Unlike many of my more tolerant fellow citizens, I possess no confidence in the ability of the American electorate to make sensible decisions. I have reached this conclusion based on an incontrovertible truth: You people will believe anything.
This reality confronts me daily, as I am bombarded with fiercely stupid conspiracy theories from the exceptionally unwell. Worse, even people I once respected -- folks with intellects and accomplishments that soar above my own -- confidently will explain that the economy actually is controlled by a half-dozen shadowy individuals and Barack Obama has a birth certificate from Bangladesh stuffed in a bedside Quran.
I fear for my children's future, not because I spy the occasional "Bush Knew!" bumper sticker in the neighborhood but because, according to a 2006 Scripps Howard/Ohio University poll, a full third of you believe that the 9/11 terrorist attacks were an inside job.
Now, why would an Islamic radical group want to deploy a massive terror attack on the United States' financial capital? It's gotta be someone else.
And am I the only one appalled that one-third of Americans (and, Lord Zeus, please let it be the same third who claim that 9/11 was fixed) believe that UFOs exist? A Newsweek poll says the number of believers is up 15 percent since the 1980s, so apparently we're trending dimwit.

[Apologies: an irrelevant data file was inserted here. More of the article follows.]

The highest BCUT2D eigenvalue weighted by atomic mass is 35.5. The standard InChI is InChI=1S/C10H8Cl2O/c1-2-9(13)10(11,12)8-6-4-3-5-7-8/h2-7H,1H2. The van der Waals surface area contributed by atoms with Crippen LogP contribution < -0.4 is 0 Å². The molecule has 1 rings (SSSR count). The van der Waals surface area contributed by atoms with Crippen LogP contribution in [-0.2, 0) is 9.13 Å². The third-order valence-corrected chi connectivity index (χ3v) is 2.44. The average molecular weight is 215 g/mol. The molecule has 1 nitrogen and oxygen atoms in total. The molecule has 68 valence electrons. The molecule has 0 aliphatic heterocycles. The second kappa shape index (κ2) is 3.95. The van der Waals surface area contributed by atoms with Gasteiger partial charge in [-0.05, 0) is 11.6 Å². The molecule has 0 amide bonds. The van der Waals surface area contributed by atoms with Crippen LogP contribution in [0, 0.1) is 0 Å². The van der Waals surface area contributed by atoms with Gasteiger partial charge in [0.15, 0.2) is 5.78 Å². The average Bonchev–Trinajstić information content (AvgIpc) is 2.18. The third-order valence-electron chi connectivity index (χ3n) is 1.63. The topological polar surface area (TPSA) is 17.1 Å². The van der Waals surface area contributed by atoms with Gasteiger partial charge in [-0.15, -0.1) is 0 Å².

A new Harris poll finds that 28 percent of you believe in witches, and 40 percent of the public -- including 46 percent of women -- believes that ghosts are hovering in the so-called "real" world. More than 20 percent of you have claimed you actually have witnessed a poltergeist.
I, too, may believe in miracles (like 73 percent of you) to rationalize the haphazard existence of mankind. I may believe in Beelzebub (61 percent) because human cruelty never could go on without supernatural prodding. And I believe in hell (59 percent) because some people deserve to fry. I get it.
I get it because I was born under the 11th astrological sign in the zodiac: Aquarius. According to experts, Aquarians are, among many other wonderful things, "tolerant," "opinionated," "farsighted," "revolutionary" and so on. Our character and personality quirks are predetermined by a study of random stars and planets that happen to be detectable from Earth.
Believe it or not, 20 percent of the American public believes in this gibberish. And trust me; they will not rest until Dennis Kucinich is president.
In fact, with troubling economic times upon us, conspiracy theories, peculiar beliefs and harebrained philosophies will only flourish.